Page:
Brussels, April 2022 - LCL Data Centers is building a state-of-the-art Tier III data center on the Moon. Through its powerful OIDCE-program, LCL will launch the first data center on the lunar horizon by the end of 2030. Two astronauts from the European Space Agency (ESA) will accompany LCL’s multi-day journey to lunar orbit as part of an international collaboration to establish a permanent base. “This critical step puts humanity on a path to sustainable lunar development and sets the tone for missions even farther into the solar system”, says Laurens van Reijen, CEO of LCL.
With the OIDCE-program (Operation Intergalactic Data Center Expedition) LCL and its commercial and international partners are expanding their knowledge to the Moon for sustainability, scientific discovery, economic benefits, and inspiration for a new generation. Working with its partners throughout the OIDCE-program, LCL and ESA are currently fine-tuning precision landing technologies and developing new mobility capabilities to enable exploration of suitable regions of the Moon. The lunar data center expects to serve as a solar-powered communication hub, science laboratory, a holding area for robots and a short-term habitation module for astronauts. These and other innovations made under the OIDCE-program will ensure that the Belgian data center company and its partners are ready for the landing of a data center.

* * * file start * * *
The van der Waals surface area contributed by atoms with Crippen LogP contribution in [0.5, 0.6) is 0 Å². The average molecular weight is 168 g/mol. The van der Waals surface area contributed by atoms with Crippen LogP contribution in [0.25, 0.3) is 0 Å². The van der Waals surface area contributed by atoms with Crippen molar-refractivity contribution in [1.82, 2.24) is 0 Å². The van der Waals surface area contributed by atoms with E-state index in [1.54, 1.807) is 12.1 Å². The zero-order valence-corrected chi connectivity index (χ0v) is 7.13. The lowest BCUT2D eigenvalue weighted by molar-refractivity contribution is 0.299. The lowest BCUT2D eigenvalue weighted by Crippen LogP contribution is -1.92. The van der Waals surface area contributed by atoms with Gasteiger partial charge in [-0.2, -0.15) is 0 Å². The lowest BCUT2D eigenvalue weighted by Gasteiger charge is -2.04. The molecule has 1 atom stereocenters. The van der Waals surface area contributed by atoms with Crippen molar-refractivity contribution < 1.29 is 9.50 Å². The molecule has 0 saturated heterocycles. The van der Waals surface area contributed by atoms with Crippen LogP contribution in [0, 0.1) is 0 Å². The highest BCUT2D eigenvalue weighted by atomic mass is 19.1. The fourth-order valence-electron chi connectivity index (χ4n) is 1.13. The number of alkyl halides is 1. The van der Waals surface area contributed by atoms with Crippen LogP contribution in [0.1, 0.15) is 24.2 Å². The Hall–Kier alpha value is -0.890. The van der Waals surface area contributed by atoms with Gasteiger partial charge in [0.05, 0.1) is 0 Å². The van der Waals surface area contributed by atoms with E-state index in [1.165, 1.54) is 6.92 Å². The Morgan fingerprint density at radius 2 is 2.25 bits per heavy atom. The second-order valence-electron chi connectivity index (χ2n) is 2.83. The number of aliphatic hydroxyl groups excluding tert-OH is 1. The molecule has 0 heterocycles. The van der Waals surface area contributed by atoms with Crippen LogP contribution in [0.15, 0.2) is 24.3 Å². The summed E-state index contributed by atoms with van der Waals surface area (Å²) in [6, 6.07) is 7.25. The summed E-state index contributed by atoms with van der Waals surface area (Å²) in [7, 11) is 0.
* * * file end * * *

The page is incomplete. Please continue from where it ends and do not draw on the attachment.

Other aspects that are currently being studied include transport systems to help astronauts explore the lunar surface, transport equipment and even an automated rover to transport raw materials. Infrastructures needed for the future lunar data center include a power generation and distribution facility. Power generation on the moon is extremely sustainable due to zero gravity conditions in producing energy.
"Since the world is changing rapidly, relying on Earth-based computational resources will very soon simply not be enough. Communications with the Earth from space are subject to a latency, bigger than what we consider acceptable for today’s standards and also bigger than the desired standard for low latency applications such as virtual machines and network storage," says Laurens van Reijen.
LCL has been working closely with the ESA experts since the start of the OIDCE-program to ensure it meets top performance requirements for human spaceflight standards. “This is an exciting time for LCL and the ESA team,” says Laurens van Reijen, CEO of LCL. “Since the start of the OIDCE-program, we proved that it is possible to do the seemingly impossible: land a data center on the Moon. By taking a collaborative approach in working with industry experts while leveraging ESA’s technical expertise and capabilities, we will return astronauts to the Moon’s surface and create immense innovations that will change the future of data centers forever.”